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'America's Emerald Kings' reveals new gems about the Kennedys

Does the world really need another sweeping book about the Kennedy family? Thomas Maier, author of biographies of Dr. Benjamin Spock and S. I. Newhouse, thinks so, and the result is this massive study of "the ultimate Irish-Catholic family" whose members were, he says, nothing less than "America's emerald kings."

All the familiar stories are here, from the early political successes of Boston's John Fitzgerald to the later victories of his namesake grandson, though Maier extends the usual saga by one generation on either end. His narrative begins with the emigration of the first Kennedy from famine-ravaged Ireland in 1848 and concludes with the death of John F. Kennedy Jr. in 1999.

In between, there is useful new material. Maier is one of the only researchers to have been given access to the papers of Ambassador Joseph P. Kennedy, President John F. Kennedy's father, papers that have long been held by the Kennedy Library but have not been generally available to scholars.

Maier is able to shed light on some subjects that have been understood poorly or not at all. Detailed here, for instance, are the efforts of "Old Joe" at both seeking favors from and doing favors for the Vatican, through his friendship with Count Enrico Galeazzi, a longtime adviser to Pope Pius XII. Similarly, the hardball politics that won the young Navy veteran John F. Kennedy, in many ways a wholly implausible candidate, a congressional seat from Massachusetts in 1946 are described more fully and colorfully than ever before.

The lack of specific citation of documents in the ambassador's papers is frustrating, however, because it means that anyone else who gets to use them will have to start all over. Still, Maier has shown that it is possible to turn up something new in a field that has been plowed for so long by so many.

The book also has attracted attention because of its description of the friendship between Jacqueline Kennedy and a Jesuit priest from Georgetown University. The Rev. Richard McSorley served as a spiritual counselor to her in the aftermath of her husband's assassination, and Maier recounts verbatim conversations between the two, including one in which the young widow was apparently contemplating suicide.

The accuracy of these too-precise accounts, based on McSorley's diaries and on interviews with the priest before his death, is open to question, but more important, the priest's revelations seem to violate the seal of privacy in the confessional. Such conversations clearly occurred outside the sacrament, however: Maier presents them as having taken place as the two lobbed tennis balls to each other at Robert and Ethel Kennedy's estate in Virginia. No doubt this sensational episode will now be firmly fixed among the enduring legends about the family, though cooler historical heads will be skeptical.

More broadly, the theme to which Maier returns repeatedly is the special connection between the Kennedys and their ancestral homeland, and that this "emerald thread" is somehow the key to understanding them. The book opens with President Kennedy's trip to Ireland in 1963 and returns to discuss that trip later.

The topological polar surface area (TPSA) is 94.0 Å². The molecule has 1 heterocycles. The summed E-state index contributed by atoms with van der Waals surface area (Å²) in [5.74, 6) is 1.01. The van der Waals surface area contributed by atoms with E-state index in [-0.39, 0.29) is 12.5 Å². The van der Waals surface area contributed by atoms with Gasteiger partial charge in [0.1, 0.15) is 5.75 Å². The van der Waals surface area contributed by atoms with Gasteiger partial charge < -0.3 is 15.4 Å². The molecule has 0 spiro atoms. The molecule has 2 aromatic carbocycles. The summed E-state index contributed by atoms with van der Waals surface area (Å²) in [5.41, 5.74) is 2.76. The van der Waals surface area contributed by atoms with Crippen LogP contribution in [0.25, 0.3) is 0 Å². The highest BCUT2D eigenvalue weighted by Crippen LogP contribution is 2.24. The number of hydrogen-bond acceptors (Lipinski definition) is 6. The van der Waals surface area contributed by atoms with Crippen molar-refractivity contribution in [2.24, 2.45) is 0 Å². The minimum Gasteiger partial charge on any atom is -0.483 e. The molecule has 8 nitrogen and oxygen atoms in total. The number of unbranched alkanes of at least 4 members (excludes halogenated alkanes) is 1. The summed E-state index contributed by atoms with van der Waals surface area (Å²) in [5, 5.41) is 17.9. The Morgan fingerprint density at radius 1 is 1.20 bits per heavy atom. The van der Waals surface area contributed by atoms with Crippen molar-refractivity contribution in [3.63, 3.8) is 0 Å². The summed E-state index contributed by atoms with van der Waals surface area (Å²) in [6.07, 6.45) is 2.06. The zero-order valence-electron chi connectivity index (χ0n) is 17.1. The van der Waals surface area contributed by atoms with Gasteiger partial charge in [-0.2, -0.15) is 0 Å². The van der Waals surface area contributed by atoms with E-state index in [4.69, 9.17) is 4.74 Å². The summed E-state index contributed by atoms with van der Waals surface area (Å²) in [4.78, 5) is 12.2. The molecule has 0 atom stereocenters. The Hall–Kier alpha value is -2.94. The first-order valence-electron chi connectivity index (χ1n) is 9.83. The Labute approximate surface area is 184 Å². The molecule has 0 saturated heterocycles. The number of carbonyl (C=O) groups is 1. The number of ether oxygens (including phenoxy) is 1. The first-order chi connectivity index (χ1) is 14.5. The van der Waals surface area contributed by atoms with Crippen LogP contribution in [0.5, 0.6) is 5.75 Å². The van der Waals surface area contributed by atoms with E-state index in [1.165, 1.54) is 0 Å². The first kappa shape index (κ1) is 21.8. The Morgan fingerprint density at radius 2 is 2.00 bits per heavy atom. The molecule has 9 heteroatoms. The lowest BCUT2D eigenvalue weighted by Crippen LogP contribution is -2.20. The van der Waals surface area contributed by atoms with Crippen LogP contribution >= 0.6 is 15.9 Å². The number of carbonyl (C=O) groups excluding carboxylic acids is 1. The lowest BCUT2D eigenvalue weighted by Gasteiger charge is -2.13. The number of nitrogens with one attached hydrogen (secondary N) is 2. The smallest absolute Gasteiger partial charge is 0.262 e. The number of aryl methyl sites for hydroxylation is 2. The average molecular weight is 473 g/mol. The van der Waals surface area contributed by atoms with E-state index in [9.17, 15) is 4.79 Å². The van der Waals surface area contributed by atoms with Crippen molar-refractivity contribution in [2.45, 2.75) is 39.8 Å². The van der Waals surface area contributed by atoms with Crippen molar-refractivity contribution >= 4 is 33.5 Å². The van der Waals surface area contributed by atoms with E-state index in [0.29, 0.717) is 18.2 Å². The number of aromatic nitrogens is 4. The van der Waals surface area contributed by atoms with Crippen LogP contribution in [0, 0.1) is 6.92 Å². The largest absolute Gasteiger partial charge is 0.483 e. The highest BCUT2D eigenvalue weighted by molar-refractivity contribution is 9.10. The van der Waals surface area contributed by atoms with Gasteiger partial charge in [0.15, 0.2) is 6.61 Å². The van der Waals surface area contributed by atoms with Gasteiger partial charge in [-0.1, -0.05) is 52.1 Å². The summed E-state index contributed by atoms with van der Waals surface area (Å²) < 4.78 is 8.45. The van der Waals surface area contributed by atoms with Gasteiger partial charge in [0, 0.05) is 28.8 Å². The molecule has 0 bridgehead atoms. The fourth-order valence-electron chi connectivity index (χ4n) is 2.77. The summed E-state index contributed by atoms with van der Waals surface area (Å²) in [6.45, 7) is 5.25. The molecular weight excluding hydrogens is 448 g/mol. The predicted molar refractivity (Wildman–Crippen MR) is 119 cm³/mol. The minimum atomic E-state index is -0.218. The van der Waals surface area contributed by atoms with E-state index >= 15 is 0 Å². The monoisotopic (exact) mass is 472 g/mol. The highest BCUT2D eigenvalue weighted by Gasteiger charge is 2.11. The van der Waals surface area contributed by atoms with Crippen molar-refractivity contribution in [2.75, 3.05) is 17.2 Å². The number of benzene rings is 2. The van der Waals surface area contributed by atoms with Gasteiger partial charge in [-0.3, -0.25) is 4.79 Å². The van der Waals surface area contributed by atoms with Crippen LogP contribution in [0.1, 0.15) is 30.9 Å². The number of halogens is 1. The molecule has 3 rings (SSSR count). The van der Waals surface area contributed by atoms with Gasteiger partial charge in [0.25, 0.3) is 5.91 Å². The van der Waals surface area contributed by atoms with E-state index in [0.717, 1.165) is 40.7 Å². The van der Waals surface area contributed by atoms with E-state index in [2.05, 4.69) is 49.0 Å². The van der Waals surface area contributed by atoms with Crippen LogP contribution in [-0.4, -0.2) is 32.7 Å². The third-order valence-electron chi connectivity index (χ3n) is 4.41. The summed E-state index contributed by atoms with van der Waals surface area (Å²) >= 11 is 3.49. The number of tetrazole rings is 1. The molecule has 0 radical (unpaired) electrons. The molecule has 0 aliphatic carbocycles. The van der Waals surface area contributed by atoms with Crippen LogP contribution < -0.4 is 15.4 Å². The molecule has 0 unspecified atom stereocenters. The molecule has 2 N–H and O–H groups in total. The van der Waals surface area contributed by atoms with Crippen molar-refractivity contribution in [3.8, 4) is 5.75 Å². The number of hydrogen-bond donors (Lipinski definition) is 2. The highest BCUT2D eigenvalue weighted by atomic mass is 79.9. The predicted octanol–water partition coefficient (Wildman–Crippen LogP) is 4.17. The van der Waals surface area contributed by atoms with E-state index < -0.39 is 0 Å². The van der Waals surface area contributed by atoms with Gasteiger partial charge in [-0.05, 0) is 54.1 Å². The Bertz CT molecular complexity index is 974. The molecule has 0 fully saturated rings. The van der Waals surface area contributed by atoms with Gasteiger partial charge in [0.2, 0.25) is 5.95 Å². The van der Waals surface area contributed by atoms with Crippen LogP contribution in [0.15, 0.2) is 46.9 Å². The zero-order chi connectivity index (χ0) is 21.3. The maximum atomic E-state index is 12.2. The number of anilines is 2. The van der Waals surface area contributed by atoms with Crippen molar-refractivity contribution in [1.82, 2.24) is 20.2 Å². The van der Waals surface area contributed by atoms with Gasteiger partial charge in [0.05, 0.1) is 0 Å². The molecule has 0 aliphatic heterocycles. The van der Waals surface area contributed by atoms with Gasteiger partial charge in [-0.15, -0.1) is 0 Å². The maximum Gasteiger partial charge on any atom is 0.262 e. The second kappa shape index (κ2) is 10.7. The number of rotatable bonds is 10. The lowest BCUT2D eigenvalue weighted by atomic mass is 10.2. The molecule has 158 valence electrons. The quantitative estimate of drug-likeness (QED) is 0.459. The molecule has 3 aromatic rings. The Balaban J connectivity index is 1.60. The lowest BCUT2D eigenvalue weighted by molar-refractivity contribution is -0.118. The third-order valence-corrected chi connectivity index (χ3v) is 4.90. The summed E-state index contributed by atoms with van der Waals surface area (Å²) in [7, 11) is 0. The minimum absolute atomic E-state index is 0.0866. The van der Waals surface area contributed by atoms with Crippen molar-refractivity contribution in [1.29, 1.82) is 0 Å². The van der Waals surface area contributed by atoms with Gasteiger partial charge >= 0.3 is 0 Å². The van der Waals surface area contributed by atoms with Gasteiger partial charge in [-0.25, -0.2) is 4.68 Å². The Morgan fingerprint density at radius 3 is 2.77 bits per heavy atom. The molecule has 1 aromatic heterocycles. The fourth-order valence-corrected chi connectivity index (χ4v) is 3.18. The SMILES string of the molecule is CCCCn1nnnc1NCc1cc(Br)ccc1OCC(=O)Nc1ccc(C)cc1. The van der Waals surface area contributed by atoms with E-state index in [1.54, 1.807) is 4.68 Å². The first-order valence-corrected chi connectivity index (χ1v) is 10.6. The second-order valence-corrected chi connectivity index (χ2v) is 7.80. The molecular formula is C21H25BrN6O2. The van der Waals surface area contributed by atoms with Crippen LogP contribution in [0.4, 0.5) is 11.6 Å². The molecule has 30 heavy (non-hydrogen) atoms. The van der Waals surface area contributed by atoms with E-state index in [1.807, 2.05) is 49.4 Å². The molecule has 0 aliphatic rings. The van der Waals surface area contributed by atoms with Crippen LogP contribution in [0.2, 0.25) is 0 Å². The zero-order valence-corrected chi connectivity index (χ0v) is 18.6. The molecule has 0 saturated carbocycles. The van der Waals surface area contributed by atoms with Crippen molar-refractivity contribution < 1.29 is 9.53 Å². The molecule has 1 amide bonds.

No involvement with Ireland is too trivial to be overlooked. Congressman Kennedy's brief 1947 visit, a stopover on a European congressional junket, merits a whole chapter, for instance. The discussion of US Ambassador Jean Kennedy Smith's role in the 1998 Good Friday Agreement, seeking to stop sectarian violence in Northern Ireland, is more welcome, even if the ultimate success of that effort remains to be seen.

But is there something distinctively and lastingly Irish about the Kennedys that is different from any other Irish-American family with its own misty half-memories and unsupported claims to ancient royalty? The case is more asserted than proved.

Worse, all the stereotypes about what it means to be Irish get yet another airing: the cruelty of fate, the loyalty to family, the weakness for drink, the touch of poetry, and on and on. Such facile caricatures would be rightly thought objectionable if applied to other groups, and they are similarly useless here, seeming to explain more than they really can.

Maier is a fine writer, and the book moves along at a brisk pace, but the whole is not entirely satisfying. He is not as skeptical of his sources as he ought to be: If someone says that something is so, it's so, even if it's remembered long after the fact. Gloria Swanson's obviously fabricated account of Cardinal William O'Connell's efforts to break up her romance with Joe Kennedy, for example, is no less preposterous today than it was when she retailed the story 20 years ago.

Still, Maier has assembled a comprehensive view of the Kennedys in a book that belongs on any shelf that hopes to gather all that has been written about this remarkable family.

James M. O'Toole teaches history at Boston College. He is the author of "Passing for White: Race, Religion, and the Healy Family" (2002) and co-editor, with David Quigley, of "Boston's Histories: Essays in Honor of Thomas H. O'Connor."

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